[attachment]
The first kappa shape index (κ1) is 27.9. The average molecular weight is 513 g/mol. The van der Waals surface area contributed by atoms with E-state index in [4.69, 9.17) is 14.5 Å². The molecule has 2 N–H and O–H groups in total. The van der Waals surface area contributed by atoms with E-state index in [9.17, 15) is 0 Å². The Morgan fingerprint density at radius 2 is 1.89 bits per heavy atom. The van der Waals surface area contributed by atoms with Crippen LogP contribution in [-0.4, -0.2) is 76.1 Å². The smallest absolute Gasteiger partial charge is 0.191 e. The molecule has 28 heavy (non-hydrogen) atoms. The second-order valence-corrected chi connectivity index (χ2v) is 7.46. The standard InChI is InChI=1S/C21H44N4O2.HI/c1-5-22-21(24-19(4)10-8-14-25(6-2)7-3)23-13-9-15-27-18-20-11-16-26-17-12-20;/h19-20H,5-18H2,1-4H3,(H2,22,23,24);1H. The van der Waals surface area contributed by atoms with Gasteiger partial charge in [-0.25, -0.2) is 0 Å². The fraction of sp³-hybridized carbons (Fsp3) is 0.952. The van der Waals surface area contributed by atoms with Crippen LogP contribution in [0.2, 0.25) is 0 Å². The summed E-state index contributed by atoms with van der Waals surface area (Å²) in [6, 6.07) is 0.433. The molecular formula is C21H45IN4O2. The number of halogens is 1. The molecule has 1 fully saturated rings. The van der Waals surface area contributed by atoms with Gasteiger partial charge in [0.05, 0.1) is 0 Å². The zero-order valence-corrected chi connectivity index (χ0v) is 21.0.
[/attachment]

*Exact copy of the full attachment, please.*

The first kappa shape index (κ1) is 27.9. The average molecular weight is 513 g/mol. The van der Waals surface area contributed by atoms with E-state index in [4.69, 9.17) is 14.5 Å². The molecule has 2 N–H and O–H groups in total. The van der Waals surface area contributed by atoms with E-state index in [9.17, 15) is 0 Å². The Morgan fingerprint density at radius 2 is 1.89 bits per heavy atom. The van der Waals surface area contributed by atoms with Crippen LogP contribution in [-0.4, -0.2) is 76.1 Å². The smallest absolute Gasteiger partial charge is 0.191 e. The molecule has 28 heavy (non-hydrogen) atoms. The second-order valence-corrected chi connectivity index (χ2v) is 7.46. The standard InChI is InChI=1S/C21H44N4O2.HI/c1-5-22-21(24-19(4)10-8-14-25(6-2)7-3)23-13-9-15-27-18-20-11-16-26-17-12-20;/h19-20H,5-18H2,1-4H3,(H2,22,23,24);1H. The van der Waals surface area contributed by atoms with Gasteiger partial charge in [-0.25, -0.2) is 0 Å². The fraction of sp³-hybridized carbons (Fsp3) is 0.952. The van der Waals surface area contributed by atoms with Crippen LogP contribution in [0.2, 0.25) is 0 Å². The summed E-state index contributed by atoms with van der Waals surface area (Å²) in [6, 6.07) is 0.433. The molecular formula is C21H45IN4O2. The number of halogens is 1. The molecule has 1 fully saturated rings. The van der Waals surface area contributed by atoms with Gasteiger partial charge in [0.05, 0.1) is 0 Å². The zero-order valence-corrected chi connectivity index (χ0v) is 21.0.